Williams now serves as the executive and scientific director at the Cardiovascular Innovation Institute, a joint collaboration of the University of Louisville and the Jewish Heritage Fund for Excellence. The BAT system, which won an R&D 100 award in 2004, now operates in its next-generation form and is in daily use.
One of Williams’ current projects is working toward creating a total “bioficial” heart built from a patient’s own cells, to serve as a cure for cardiovascular disease. First steps include printing and organizing tissue grown in the lab to build networks of small blood vessels. Thanks to a 2007 grant from the National Institutes of Health (NIH), his group recently printed and implanted some of these vessels and heart tissue into mice.
Discussions of 3D bioprinting must include mention of the work by Thomas Boland, Ph.D., who, in 2004 (then at Clemson University), showed that producing cardiac tissue with off-the-shelf inkjet technology can be improved significantly by using simultaneous scaffold-building and precise cell placement. Previously, a less-efficient process was used to add cells to prefabricated scaffolds.
A jawbone scaffold. Image courtesy of EnvisionTEC.
The Commercial Viewpoint
One 3D bioprinter that’s making a splash in the public eye is the MMX bioprinter from Organovo of San Diego. Founded in 2007, Organovo and its products are the outgrowth of 3D organ-printing research work led by Gabor Forgacs, Ph.D., director of the Frontiers of Integrative Biological Research Program at the University of Missouri, Columbia.
More than Just a Printing Project
Researchers at Organovo understand that the physical construction of 3D biostructures is just the first step. Growing human cells outside the protective, nurturing environment of the body is definitely a challenge.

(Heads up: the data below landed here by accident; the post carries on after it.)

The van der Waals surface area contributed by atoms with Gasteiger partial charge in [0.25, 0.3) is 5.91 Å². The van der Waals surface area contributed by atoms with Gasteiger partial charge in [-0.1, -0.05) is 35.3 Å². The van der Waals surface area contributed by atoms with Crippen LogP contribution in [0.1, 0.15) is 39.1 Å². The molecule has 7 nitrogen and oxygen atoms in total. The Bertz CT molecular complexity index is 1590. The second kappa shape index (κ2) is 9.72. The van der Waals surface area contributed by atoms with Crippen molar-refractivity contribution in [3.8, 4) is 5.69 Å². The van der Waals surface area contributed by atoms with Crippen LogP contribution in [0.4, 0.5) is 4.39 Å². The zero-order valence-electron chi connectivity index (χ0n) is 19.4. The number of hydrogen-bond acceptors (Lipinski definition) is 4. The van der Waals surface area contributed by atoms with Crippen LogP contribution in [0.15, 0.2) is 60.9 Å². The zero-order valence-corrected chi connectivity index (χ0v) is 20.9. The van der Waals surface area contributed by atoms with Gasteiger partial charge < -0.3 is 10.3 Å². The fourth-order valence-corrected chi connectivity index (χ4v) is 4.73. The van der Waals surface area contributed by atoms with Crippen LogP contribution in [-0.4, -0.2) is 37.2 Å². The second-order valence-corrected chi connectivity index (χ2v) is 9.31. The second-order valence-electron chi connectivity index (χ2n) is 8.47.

Michael Renard, vice president of Organovo, talks about making the process viable: “Not only does printing using living bio-inks need to be carefully controlled in order to prevent harming the cells, but the post-printing care and feeding of 3D tissue constructs is also very important. Through proprietary processes, we ensure that essential nutrient, gas composition, sterility and temperature requirements are met and carefully controlled.
“There are really two steps in forming any tissue: One is the fabrication process itself, and the other is the maturation/conditioning of that structure over the course of a couple of days to a week or more,” he adds. “Maturation requirements are very tissue-specific, and we do spend time working out the proper media and conditioning regimen for each tissue.”
The scope of these post-processing requirements would seem to make 3D bioprinting not for the faint of heart. But, if you’ve been waiting to try this at home, stay tuned to HyRel 3D (hyrel3d.com). The company says it is working on adding a bioprinting extruder to its Kickstarter-funded system.
One of Organovo’s tissue engineers oversees the construction of a vascular tissue construct on the Novogen MMX Bioprinter. Image courtesy of Organovo.
While the hope is to eventually create actual human organs, Organovo’s current work fills an important gap in the development of new drugs. The MMX bioprinter, running with what’s termed the NovoGen process, creates three-dimensional structures that replicate the native form and function of real human tissues. That means biomedical researchers could potentially use the tissue to test drugs or investigate the effect of certain diseases, bridging the gap between in vitro single-cell cultures and larger-scale animal studies.
Michael Renard, executive vice president of Organovo’s commercial operations, explains the process: “We print scaffold-free using biological building blocks (bio-ink spheroids) composed of human cells and/or mixtures of human cells and appropriate proprietary hydrogels. Our first-generation printer has two materials on deck at any one time, and additional materials are switched in during the printing process as needed. Printing is generally conducted at room temperature -- although the printer does include temperature control, which is required for some of our proprietary materials.”
The bio-ink spheroids eventually fuse together, rearranging themselves to into appropriately functioning regions, such as fibroblasts migrating to the outside of functioning blood vessel tissue. The resulting tissue can be 20 cell layers thick.
Renard points out that Organovo definitely understands the challenges inherent in dealing with living cells -- and so worked with dispenser developer nScrypt, system manufacturer Invetech and cell provider Zenbio to move beyond 2D cell culturing to 3D printing.
“Our bioprinting process incorporates unique features that ensure successful creation of functional tissues, such as low-shear deposition mechanisms and fabrication speeds, that are rapid enough to prevent destruction of the bioprinted tissue due to nutrient or oxygen deprivation,” he explains.